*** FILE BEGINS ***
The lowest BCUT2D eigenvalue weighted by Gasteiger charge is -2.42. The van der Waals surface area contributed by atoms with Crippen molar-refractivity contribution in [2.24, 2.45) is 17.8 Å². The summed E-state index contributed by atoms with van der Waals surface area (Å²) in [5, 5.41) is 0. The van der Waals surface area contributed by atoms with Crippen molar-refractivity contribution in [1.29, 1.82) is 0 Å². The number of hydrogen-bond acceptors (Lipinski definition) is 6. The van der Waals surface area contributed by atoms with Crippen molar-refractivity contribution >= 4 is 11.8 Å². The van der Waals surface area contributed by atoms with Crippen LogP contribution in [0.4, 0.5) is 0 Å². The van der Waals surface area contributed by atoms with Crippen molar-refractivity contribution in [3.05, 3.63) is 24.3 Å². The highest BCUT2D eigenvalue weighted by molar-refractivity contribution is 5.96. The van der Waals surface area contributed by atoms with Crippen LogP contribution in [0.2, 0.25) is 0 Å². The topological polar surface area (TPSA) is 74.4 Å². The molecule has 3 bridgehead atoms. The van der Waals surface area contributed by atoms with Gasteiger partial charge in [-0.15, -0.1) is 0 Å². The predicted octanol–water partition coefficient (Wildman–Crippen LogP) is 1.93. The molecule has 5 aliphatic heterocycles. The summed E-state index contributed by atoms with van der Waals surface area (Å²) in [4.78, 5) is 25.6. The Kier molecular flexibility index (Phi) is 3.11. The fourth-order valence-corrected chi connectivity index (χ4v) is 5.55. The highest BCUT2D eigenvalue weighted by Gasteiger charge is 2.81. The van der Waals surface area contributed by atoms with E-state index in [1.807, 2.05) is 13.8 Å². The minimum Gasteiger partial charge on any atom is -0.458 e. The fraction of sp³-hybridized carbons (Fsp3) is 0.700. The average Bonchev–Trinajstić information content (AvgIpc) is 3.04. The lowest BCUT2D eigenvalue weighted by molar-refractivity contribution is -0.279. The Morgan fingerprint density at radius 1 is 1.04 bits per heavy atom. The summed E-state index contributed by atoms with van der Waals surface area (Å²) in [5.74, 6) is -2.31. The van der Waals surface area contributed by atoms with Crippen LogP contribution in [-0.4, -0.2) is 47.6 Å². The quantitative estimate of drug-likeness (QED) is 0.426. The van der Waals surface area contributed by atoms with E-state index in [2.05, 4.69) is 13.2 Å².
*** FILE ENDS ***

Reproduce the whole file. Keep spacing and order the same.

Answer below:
The lowest BCUT2D eigenvalue weighted by Gasteiger charge is -2.42. The van der Waals surface area contributed by atoms with Crippen molar-refractivity contribution in [2.24, 2.45) is 17.8 Å². The summed E-state index contributed by atoms with van der Waals surface area (Å²) in [5, 5.41) is 0. The van der Waals surface area contributed by atoms with Crippen molar-refractivity contribution in [1.29, 1.82) is 0 Å². The number of hydrogen-bond acceptors (Lipinski definition) is 6. The van der Waals surface area contributed by atoms with Crippen molar-refractivity contribution >= 4 is 11.8 Å². The van der Waals surface area contributed by atoms with Crippen LogP contribution in [0.4, 0.5) is 0 Å². The van der Waals surface area contributed by atoms with Crippen molar-refractivity contribution in [3.05, 3.63) is 24.3 Å². The highest BCUT2D eigenvalue weighted by molar-refractivity contribution is 5.96. The van der Waals surface area contributed by atoms with Crippen LogP contribution in [0.2, 0.25) is 0 Å². The topological polar surface area (TPSA) is 74.4 Å². The molecule has 3 bridgehead atoms. The van der Waals surface area contributed by atoms with Gasteiger partial charge in [-0.15, -0.1) is 0 Å². The predicted octanol–water partition coefficient (Wildman–Crippen LogP) is 1.93. The molecule has 5 aliphatic heterocycles. The summed E-state index contributed by atoms with van der Waals surface area (Å²) in [4.78, 5) is 25.6. The Kier molecular flexibility index (Phi) is 3.11. The fourth-order valence-corrected chi connectivity index (χ4v) is 5.55. The highest BCUT2D eigenvalue weighted by Gasteiger charge is 2.81. The van der Waals surface area contributed by atoms with E-state index in [1.807, 2.05) is 13.8 Å². The minimum Gasteiger partial charge on any atom is -0.458 e. The fraction of sp³-hybridized carbons (Fsp3) is 0.700. The average Bonchev–Trinajstić information content (AvgIpc) is 3.04. The lowest BCUT2D eigenvalue weighted by molar-refractivity contribution is -0.279. The Morgan fingerprint density at radius 1 is 1.04 bits per heavy atom. The summed E-state index contributed by atoms with van der Waals surface area (Å²) in [5.74, 6) is -2.31. The van der Waals surface area contributed by atoms with Crippen LogP contribution in [-0.4, -0.2) is 47.6 Å². The quantitative estimate of drug-likeness (QED) is 0.426. The van der Waals surface area contributed by atoms with E-state index in [2.05, 4.69) is 13.2 Å².